Cheesewring by Serena Trowbridge

Serena Trowbridge reads a lot of poetry but has only recently started (admitting to) writing it. She lives in Worcestershire where she does a lot of walking and cloud-watching, and in her spare time she is a lecturer in English Literature at Birmingham City University.



What hand made these? Not human; God

or giant? Saints or witches? The work of


people quarried stone, grew radar masts,

altered landscape and the view, but these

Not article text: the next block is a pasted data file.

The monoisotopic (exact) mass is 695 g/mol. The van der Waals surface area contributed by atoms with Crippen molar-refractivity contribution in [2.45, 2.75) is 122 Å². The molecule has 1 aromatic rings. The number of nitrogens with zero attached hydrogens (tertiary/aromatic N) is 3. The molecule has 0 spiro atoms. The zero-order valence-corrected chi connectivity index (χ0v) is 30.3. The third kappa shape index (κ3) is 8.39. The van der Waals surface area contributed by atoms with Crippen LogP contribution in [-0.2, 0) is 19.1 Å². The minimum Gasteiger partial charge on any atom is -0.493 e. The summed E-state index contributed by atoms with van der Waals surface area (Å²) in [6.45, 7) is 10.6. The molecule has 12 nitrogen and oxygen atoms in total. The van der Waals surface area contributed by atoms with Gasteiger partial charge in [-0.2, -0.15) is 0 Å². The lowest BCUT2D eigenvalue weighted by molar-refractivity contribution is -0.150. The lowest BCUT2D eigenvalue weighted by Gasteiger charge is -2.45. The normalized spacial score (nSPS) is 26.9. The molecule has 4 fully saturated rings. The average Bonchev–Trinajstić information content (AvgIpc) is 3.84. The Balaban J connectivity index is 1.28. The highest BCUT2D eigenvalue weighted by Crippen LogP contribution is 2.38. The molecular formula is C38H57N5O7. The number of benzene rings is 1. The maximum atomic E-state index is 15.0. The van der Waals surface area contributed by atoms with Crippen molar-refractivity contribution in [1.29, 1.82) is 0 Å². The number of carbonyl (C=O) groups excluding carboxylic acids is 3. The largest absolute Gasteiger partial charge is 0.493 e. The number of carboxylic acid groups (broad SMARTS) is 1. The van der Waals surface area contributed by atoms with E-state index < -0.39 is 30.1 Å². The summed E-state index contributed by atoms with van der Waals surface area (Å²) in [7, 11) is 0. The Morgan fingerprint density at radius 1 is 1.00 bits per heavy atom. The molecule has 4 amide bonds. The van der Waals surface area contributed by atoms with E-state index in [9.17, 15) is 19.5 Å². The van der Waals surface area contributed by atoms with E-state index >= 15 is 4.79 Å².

stones show how small we are and how we

still must wonder. Smooth undulating hills


of curves new-formed, enclosed, controlled.

Out of the mist a hill arises; Avalon, perhaps,


its greenness scarred by tinners. Nature battles

back and fights itself, wind whittling shapes


of trees, elements modelling rocks on a giant

potter’s wheel, spinning with the earth. Seas


of mist creep up and push me closer to the

sky, so I too am a giant, looking down


across the earth. This is a place for incantation

and the sacred flame (if the wind will let you


light one). Unkind thorns with bitter, withered

berries looming witch-like leer through fog.


Unhuman tracks obliterate the paths of walking

boots. People count for less up here.


Serena Trowbridge